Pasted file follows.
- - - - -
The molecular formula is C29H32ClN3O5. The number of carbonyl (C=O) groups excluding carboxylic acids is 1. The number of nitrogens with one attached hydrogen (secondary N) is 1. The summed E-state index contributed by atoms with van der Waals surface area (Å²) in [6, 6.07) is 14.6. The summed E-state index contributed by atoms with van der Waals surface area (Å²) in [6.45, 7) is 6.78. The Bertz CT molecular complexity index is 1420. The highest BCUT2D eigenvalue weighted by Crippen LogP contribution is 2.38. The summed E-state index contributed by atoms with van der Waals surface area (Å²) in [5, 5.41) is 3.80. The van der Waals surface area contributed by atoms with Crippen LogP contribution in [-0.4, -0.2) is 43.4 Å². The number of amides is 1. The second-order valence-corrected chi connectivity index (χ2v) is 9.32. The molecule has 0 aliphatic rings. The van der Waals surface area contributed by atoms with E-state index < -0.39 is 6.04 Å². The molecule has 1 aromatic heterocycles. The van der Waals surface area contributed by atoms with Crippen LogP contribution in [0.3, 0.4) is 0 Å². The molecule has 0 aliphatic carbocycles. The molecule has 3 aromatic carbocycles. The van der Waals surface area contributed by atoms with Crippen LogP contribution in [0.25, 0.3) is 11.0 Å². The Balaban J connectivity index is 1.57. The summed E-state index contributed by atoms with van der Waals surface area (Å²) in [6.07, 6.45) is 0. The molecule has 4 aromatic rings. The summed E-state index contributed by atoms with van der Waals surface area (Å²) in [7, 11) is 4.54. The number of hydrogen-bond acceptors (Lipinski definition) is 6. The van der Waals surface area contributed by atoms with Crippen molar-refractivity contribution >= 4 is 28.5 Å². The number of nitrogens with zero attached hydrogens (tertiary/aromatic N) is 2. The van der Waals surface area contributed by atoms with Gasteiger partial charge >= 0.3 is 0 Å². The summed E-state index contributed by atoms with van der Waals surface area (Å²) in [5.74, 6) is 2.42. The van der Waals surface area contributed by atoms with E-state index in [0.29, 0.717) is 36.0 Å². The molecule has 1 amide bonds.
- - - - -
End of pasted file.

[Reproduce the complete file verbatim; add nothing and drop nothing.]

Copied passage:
The molecular formula is C29H32ClN3O5. The number of carbonyl (C=O) groups excluding carboxylic acids is 1. The number of nitrogens with one attached hydrogen (secondary N) is 1. The summed E-state index contributed by atoms with van der Waals surface area (Å²) in [6, 6.07) is 14.6. The summed E-state index contributed by atoms with van der Waals surface area (Å²) in [6.45, 7) is 6.78. The Bertz CT molecular complexity index is 1420. The highest BCUT2D eigenvalue weighted by Crippen LogP contribution is 2.38. The summed E-state index contributed by atoms with van der Waals surface area (Å²) in [5, 5.41) is 3.80. The van der Waals surface area contributed by atoms with Crippen LogP contribution in [-0.4, -0.2) is 43.4 Å². The number of amides is 1. The second-order valence-corrected chi connectivity index (χ2v) is 9.32. The molecule has 0 aliphatic rings. The van der Waals surface area contributed by atoms with E-state index < -0.39 is 6.04 Å². The molecule has 1 aromatic heterocycles. The van der Waals surface area contributed by atoms with Crippen LogP contribution in [0.3, 0.4) is 0 Å². The molecule has 0 aliphatic carbocycles. The molecule has 3 aromatic carbocycles. The van der Waals surface area contributed by atoms with Crippen LogP contribution in [0.25, 0.3) is 11.0 Å². The Balaban J connectivity index is 1.57. The summed E-state index contributed by atoms with van der Waals surface area (Å²) in [6.07, 6.45) is 0. The molecule has 4 aromatic rings. The summed E-state index contributed by atoms with van der Waals surface area (Å²) in [7, 11) is 4.54. The number of hydrogen-bond acceptors (Lipinski definition) is 6. The van der Waals surface area contributed by atoms with Crippen molar-refractivity contribution >= 4 is 28.5 Å². The number of nitrogens with zero attached hydrogens (tertiary/aromatic N) is 2. The van der Waals surface area contributed by atoms with Gasteiger partial charge >= 0.3 is 0 Å². The summed E-state index contributed by atoms with van der Waals surface area (Å²) in [5.74, 6) is 2.42. The van der Waals surface area contributed by atoms with E-state index in [0.29, 0.717) is 36.0 Å². The molecule has 1 amide bonds.